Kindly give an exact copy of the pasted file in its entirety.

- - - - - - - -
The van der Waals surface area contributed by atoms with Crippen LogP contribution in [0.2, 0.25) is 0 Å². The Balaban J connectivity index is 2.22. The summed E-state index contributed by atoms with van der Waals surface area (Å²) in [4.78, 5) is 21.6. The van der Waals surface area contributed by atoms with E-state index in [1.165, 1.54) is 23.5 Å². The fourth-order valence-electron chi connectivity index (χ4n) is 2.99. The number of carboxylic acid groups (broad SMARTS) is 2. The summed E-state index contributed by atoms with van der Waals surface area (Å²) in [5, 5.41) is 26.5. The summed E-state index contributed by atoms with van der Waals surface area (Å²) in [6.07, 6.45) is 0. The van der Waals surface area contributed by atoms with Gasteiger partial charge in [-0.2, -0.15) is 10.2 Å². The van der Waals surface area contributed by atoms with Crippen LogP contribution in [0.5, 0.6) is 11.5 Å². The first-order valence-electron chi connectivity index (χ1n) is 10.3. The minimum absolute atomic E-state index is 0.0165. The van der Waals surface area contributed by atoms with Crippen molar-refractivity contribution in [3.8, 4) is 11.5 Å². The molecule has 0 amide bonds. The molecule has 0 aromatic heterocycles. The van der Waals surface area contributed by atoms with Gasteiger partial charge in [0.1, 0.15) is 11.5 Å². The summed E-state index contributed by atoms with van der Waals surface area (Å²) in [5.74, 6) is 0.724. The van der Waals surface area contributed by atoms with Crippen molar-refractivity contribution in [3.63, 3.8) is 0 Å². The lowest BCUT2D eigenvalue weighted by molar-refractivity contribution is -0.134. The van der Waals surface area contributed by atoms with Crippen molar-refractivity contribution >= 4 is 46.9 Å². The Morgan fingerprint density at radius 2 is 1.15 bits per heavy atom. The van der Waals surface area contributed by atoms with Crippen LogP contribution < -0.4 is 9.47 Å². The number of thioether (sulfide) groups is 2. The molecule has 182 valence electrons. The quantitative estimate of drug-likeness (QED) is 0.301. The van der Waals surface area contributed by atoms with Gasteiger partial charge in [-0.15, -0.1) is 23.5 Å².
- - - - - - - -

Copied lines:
The van der Waals surface area contributed by atoms with Crippen LogP contribution in [0.2, 0.25) is 0 Å². The Balaban J connectivity index is 2.22. The summed E-state index contributed by atoms with van der Waals surface area (Å²) in [4.78, 5) is 21.6. The van der Waals surface area contributed by atoms with E-state index in [1.165, 1.54) is 23.5 Å². The fourth-order valence-electron chi connectivity index (χ4n) is 2.99. The number of carboxylic acid groups (broad SMARTS) is 2. The summed E-state index contributed by atoms with van der Waals surface area (Å²) in [5, 5.41) is 26.5. The summed E-state index contributed by atoms with van der Waals surface area (Å²) in [6.07, 6.45) is 0. The van der Waals surface area contributed by atoms with Gasteiger partial charge in [-0.2, -0.15) is 10.2 Å². The van der Waals surface area contributed by atoms with Crippen LogP contribution in [0.5, 0.6) is 11.5 Å². The first-order valence-electron chi connectivity index (χ1n) is 10.3. The minimum absolute atomic E-state index is 0.0165. The van der Waals surface area contributed by atoms with Crippen molar-refractivity contribution in [3.8, 4) is 11.5 Å². The molecule has 0 amide bonds. The molecule has 0 aromatic heterocycles. The van der Waals surface area contributed by atoms with Gasteiger partial charge in [0.1, 0.15) is 11.5 Å². The summed E-state index contributed by atoms with van der Waals surface area (Å²) in [5.74, 6) is 0.724. The van der Waals surface area contributed by atoms with Crippen molar-refractivity contribution in [3.63, 3.8) is 0 Å². The lowest BCUT2D eigenvalue weighted by molar-refractivity contribution is -0.134. The van der Waals surface area contributed by atoms with Crippen molar-refractivity contribution >= 4 is 46.9 Å². The Morgan fingerprint density at radius 2 is 1.15 bits per heavy atom. The van der Waals surface area contributed by atoms with Crippen LogP contribution < -0.4 is 9.47 Å². The number of thioether (sulfide) groups is 2. The molecule has 182 valence electrons. The quantitative estimate of drug-likeness (QED) is 0.301. The van der Waals surface area contributed by atoms with Gasteiger partial charge in [-0.15, -0.1) is 23.5 Å².